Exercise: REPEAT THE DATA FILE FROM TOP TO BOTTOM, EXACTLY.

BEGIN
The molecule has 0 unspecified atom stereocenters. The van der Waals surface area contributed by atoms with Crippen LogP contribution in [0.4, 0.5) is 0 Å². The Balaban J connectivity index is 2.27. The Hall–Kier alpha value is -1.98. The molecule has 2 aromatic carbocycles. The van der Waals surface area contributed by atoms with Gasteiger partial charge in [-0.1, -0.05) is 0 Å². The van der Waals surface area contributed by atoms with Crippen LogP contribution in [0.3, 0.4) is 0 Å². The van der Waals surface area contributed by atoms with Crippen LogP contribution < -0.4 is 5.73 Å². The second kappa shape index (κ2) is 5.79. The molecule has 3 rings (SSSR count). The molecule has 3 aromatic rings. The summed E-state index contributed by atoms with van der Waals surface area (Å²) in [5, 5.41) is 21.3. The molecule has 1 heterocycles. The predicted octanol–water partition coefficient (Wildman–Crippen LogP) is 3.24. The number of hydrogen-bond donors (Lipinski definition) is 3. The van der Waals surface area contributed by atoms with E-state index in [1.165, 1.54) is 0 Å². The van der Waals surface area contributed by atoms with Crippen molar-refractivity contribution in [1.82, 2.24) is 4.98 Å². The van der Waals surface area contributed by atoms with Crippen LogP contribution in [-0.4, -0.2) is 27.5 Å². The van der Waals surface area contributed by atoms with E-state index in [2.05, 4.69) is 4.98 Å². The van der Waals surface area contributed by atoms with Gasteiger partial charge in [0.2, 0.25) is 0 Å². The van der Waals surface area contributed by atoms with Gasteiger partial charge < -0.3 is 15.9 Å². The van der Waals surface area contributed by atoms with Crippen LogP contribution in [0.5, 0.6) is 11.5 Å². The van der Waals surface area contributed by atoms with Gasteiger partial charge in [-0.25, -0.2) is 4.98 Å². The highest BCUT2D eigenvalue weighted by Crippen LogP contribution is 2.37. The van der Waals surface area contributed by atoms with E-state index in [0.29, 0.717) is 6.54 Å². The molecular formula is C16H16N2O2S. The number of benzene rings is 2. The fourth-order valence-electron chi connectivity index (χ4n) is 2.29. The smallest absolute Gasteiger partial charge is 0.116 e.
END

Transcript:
The molecule has 0 unspecified atom stereocenters. The van der Waals surface area contributed by atoms with Crippen LogP contribution in [0.4, 0.5) is 0 Å². The Balaban J connectivity index is 2.27. The Hall–Kier alpha value is -1.98. The molecule has 2 aromatic carbocycles. The van der Waals surface area contributed by atoms with Gasteiger partial charge in [-0.1, -0.05) is 0 Å². The van der Waals surface area contributed by atoms with Crippen LogP contribution in [0.3, 0.4) is 0 Å². The van der Waals surface area contributed by atoms with Crippen LogP contribution < -0.4 is 5.73 Å². The second kappa shape index (κ2) is 5.79. The molecule has 3 rings (SSSR count). The molecule has 3 aromatic rings. The summed E-state index contributed by atoms with van der Waals surface area (Å²) in [5, 5.41) is 21.3. The molecule has 1 heterocycles. The predicted octanol–water partition coefficient (Wildman–Crippen LogP) is 3.24. The number of hydrogen-bond donors (Lipinski definition) is 3. The van der Waals surface area contributed by atoms with E-state index in [1.165, 1.54) is 0 Å². The van der Waals surface area contributed by atoms with Crippen molar-refractivity contribution in [1.82, 2.24) is 4.98 Å². The van der Waals surface area contributed by atoms with Crippen LogP contribution in [-0.4, -0.2) is 27.5 Å². The van der Waals surface area contributed by atoms with E-state index in [2.05, 4.69) is 4.98 Å². The van der Waals surface area contributed by atoms with Gasteiger partial charge in [0.2, 0.25) is 0 Å². The van der Waals surface area contributed by atoms with Gasteiger partial charge < -0.3 is 15.9 Å². The van der Waals surface area contributed by atoms with Crippen LogP contribution in [0.5, 0.6) is 11.5 Å². The van der Waals surface area contributed by atoms with Gasteiger partial charge in [-0.25, -0.2) is 4.98 Å². The highest BCUT2D eigenvalue weighted by Crippen LogP contribution is 2.37. The van der Waals surface area contributed by atoms with E-state index in [0.29, 0.717) is 6.54 Å². The molecular formula is C16H16N2O2S. The number of benzene rings is 2. The fourth-order valence-electron chi connectivity index (χ4n) is 2.29. The smallest absolute Gasteiger partial charge is 0.116 e.